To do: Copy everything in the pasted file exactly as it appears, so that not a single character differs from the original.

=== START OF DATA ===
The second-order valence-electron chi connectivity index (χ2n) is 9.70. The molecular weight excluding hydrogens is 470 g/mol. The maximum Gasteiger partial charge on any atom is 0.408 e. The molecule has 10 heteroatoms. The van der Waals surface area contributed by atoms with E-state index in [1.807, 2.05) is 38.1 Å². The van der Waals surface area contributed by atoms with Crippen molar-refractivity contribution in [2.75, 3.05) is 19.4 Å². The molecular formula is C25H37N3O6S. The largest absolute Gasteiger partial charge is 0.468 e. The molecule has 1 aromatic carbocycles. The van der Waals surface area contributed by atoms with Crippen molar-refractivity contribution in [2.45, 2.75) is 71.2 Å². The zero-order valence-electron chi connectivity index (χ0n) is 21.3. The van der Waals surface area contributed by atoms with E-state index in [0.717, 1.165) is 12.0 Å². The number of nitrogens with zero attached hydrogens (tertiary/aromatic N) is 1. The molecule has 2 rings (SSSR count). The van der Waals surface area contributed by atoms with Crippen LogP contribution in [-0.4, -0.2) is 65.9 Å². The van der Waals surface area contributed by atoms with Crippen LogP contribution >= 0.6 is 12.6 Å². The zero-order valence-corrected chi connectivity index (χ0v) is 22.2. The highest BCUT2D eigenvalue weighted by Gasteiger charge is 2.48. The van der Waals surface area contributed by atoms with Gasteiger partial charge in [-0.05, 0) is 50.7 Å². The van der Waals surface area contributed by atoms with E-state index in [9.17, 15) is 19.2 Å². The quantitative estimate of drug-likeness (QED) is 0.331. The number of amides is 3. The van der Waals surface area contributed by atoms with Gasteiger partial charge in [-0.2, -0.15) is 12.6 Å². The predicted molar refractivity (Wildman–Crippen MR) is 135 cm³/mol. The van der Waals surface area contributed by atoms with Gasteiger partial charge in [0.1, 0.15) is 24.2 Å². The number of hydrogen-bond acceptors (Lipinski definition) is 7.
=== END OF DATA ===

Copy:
The second-order valence-electron chi connectivity index (χ2n) is 9.70. The molecular weight excluding hydrogens is 470 g/mol. The maximum Gasteiger partial charge on any atom is 0.408 e. The molecule has 10 heteroatoms. The van der Waals surface area contributed by atoms with E-state index in [1.807, 2.05) is 38.1 Å². The van der Waals surface area contributed by atoms with Crippen molar-refractivity contribution in [2.75, 3.05) is 19.4 Å². The molecular formula is C25H37N3O6S. The largest absolute Gasteiger partial charge is 0.468 e. The molecule has 1 aromatic carbocycles. The van der Waals surface area contributed by atoms with Crippen molar-refractivity contribution in [2.45, 2.75) is 71.2 Å². The zero-order valence-electron chi connectivity index (χ0n) is 21.3. The van der Waals surface area contributed by atoms with E-state index in [0.717, 1.165) is 12.0 Å². The number of nitrogens with zero attached hydrogens (tertiary/aromatic N) is 1. The molecule has 2 rings (SSSR count). The van der Waals surface area contributed by atoms with Crippen LogP contribution in [-0.4, -0.2) is 65.9 Å². The van der Waals surface area contributed by atoms with Crippen LogP contribution >= 0.6 is 12.6 Å². The zero-order valence-corrected chi connectivity index (χ0v) is 22.2. The highest BCUT2D eigenvalue weighted by Gasteiger charge is 2.48. The van der Waals surface area contributed by atoms with Gasteiger partial charge in [-0.05, 0) is 50.7 Å². The van der Waals surface area contributed by atoms with E-state index in [9.17, 15) is 19.2 Å². The quantitative estimate of drug-likeness (QED) is 0.331. The number of amides is 3. The van der Waals surface area contributed by atoms with Gasteiger partial charge in [-0.2, -0.15) is 12.6 Å². The predicted molar refractivity (Wildman–Crippen MR) is 135 cm³/mol. The van der Waals surface area contributed by atoms with Gasteiger partial charge in [0.1, 0.15) is 24.2 Å². The number of hydrogen-bond acceptors (Lipinski definition) is 7.